Digital 'clone' testing aims to maximize machine efficiency
Just as medical researchers hope to use DNA analysis to help patients live longer and healthier lives, engineers at Sentient Science are looking to better understand what machines are made of to maximize their lifespans.
"What we set out to do was really hard," says Ward Thomas, president and CEO of the Buffalo, New York-based company. "We set out to decode the material genome."
The potential payoff is significant. It could help guide decisions not just on how to use the machines but on how to design the longest-lasting, most energy efficient systems. And having that information coded into a digital system could be faster, more comprehensive and far less expensive than the previous model of physical testing.
To make it happen, the company worked under a string of Small Business Innovation Research (SBIR) contracts with NASA's Ames Research Center to amass mountains of data on performance of the materials used to make machine parts. The company believed that the resulting software, called DigitalClone, could accurately predict the lifespan of a machine.
But Sentient Science needed to test DigitalClone, and to do that, they needed a machine part that had a long and well-documented history.
Meet Your Digital Twin
Enter another SBIR contract, this time with NASA's Glenn Research Center, in 2010. Tim Krantz, a mechanical components engineer at Glenn, was presiding over a database of test results regarding gears with various shapes, materials, lubrications and processing parameters. One gear design—a spur gear used for helicopter drive-train research—had 25 years' worth of data and proved to be the perfect test subject for DigitalClone.
"This NASA gear performance database is pretty unique," Krantz says, explaining that companies often don't release performance data on their products.
As its name suggests, DigitalClone creates a digital twin of a component or system. Based on what it knows about the physics of friction, lubrication and wear, the software then predicts its subject's future performance, lifespan and failure.
To prove it worked, the company's engineers created a digital model of NASA's chosen spur gear to compare their predictions with the historical performance data NASA had gathered.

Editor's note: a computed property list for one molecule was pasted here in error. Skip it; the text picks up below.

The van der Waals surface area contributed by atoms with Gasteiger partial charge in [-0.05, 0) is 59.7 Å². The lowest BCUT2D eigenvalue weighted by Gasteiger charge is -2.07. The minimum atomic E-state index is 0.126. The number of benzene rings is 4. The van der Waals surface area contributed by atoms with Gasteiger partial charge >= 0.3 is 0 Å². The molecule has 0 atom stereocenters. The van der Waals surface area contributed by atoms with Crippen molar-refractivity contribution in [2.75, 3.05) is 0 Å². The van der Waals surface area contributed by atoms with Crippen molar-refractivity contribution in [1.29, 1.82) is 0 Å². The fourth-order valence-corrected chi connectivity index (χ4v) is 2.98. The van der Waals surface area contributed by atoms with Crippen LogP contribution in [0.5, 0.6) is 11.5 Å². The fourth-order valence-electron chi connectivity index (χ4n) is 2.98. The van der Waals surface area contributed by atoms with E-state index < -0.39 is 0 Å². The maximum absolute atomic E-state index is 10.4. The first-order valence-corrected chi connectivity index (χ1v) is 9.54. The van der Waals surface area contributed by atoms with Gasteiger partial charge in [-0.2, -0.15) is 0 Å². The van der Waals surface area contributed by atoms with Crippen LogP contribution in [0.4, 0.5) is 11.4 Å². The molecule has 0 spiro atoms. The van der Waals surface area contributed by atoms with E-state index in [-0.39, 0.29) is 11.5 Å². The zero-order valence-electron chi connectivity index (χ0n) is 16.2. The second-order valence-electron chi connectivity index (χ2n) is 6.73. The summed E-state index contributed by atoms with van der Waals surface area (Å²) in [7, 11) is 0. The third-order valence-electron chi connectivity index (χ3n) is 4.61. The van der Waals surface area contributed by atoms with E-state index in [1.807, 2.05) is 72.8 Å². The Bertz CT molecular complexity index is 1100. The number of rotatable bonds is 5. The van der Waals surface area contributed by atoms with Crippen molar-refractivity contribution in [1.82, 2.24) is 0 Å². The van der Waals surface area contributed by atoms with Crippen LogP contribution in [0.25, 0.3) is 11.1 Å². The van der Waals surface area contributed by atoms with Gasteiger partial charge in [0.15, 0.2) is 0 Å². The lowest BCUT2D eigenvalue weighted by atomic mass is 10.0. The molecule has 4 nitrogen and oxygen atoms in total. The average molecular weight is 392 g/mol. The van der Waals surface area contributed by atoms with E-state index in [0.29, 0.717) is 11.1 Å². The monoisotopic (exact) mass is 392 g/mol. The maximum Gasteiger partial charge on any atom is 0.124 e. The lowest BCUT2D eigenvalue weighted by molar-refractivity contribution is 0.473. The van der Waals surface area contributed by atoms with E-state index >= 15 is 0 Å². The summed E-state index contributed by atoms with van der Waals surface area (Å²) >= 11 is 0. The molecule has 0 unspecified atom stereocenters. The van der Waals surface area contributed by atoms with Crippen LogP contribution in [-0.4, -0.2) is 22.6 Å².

"It perfectly matched," Thomas says. It was a huge moment: upon hearing of the test results, he quit graduate school to make the company's product commercially available.
World's Most Tested
Sentient carried out 11 more test runs with companies like Boeing, Sikorsky and General Electric. It also continued developing its DigitalClone Live product, which builds sensors into a gearbox and uses live data to confirm and update performance and failure predictions for machinery in the field.
DigitalClone Live saw its first sale in June 2013, when energy company First Wind signed a deal to outfit gearboxes in 218 of their wind turbines with the technology. By late 2014, Sentient had been contracted to provide prognostic and life-extension services to more than 5,000 wind turbines from eight operators in North America.
The response to Sentient's new approach, using computation rather than physical testing, was swift and enthusiastic.
"Instead of running physical tests for a year and getting three test points, we can give you thousands of test points in days," Thomas says. "You will have the world's most tested products, which will run in the field at the lowest cost to operate."
By late 2014, the technology was in use on the Hubble Space Telescope. The military was using it in the new Joint Strike Fighter F35 and the Blackhawk, Apache and Super Sea Stallion helicopters. Medical device company Zimmer uses it to analyze hip implants.
The eight wind turbine operators who installed DigitalClone Live were able to optimize their machines and bring the price of wind energy from 11 cents per kilowatt hour down to about 3.5 cents.
"This technology is doing as much to make renewables economically viable as the federal government's provisional tax credit," says Thomas. "We're so grateful to NASA for showing up at the time they did."